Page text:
In 1981, he was a visiting professor at the Woodrow Wilson School of Princeton University and the Brookings Institution's first Science, Technology, and Policy Fellow.[8][21]

In 1982, Omenn became Chair of the Department of Environmental & Occupational Health Sciences (DEOHS) and then Dean of the School of Public Health at the University of Washington, serving from 1982-1997. He continues to be an affiliate professor of the university.[22]

In 1982, Omenn and Elaine Faustman at UW introduced a multi-disciplinary course on Risk Assessment and Risk Management.[10] Omenn's work on risk emphasizes science-based risk analysis and the importance of assessing health and ecological risks, communicating information, and reducing risks to health and the environment.[23] From 1982-1988, Omen chaired the National Research Council's Committee on Science, Engineering and Public Policy.[24] From 1990 to 1992, he served on the National Commission on the Environment, resulting in publication of "Choosing a Sustainable Future: The Report of the National Commission on the Environment" (1993).[25] From 1994-1997, Omenn chaired the Presidential/Congressional Commission on Risk Assessment and Risk Management ("Omenn Commission").[24][8] The commission was mandated by the Clean Air Act Amendments of 1990, and disbanded as of August 31, 1997.[26][27]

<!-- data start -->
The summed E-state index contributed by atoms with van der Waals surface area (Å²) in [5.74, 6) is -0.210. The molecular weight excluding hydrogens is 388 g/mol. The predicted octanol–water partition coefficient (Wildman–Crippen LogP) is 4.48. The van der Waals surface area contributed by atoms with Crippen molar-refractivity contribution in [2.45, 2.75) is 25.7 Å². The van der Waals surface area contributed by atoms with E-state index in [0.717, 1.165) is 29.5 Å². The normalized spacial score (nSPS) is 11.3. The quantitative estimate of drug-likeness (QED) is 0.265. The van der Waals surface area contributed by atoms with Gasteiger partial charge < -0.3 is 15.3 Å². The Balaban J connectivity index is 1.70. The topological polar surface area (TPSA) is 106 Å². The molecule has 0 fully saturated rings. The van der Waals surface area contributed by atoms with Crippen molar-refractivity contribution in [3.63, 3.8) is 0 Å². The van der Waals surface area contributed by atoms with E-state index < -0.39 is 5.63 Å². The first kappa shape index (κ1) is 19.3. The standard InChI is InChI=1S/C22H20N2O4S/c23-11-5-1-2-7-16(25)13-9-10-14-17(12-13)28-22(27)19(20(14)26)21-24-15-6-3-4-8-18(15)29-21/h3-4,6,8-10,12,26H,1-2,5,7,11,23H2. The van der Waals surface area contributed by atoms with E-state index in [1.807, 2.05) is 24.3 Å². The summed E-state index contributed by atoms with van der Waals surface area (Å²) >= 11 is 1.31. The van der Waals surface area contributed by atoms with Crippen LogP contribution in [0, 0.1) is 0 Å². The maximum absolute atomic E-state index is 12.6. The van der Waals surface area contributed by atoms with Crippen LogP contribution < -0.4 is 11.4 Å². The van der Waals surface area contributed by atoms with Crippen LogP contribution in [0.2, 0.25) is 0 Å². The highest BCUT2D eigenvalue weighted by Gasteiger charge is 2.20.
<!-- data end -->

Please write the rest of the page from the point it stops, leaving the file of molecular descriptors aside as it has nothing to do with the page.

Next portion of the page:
We are stretching beyond the limits of science to discuss risk. So it is not surprising that scientists disagree on risk estimates or on what should be done, if anything, to reduce those risks. Nevertheless, the public finds such disagreement disconcerting, and the cartoonists mock us!... We need to explain better what is known and what is speculated.– Gilbert Omenn, 1996[23]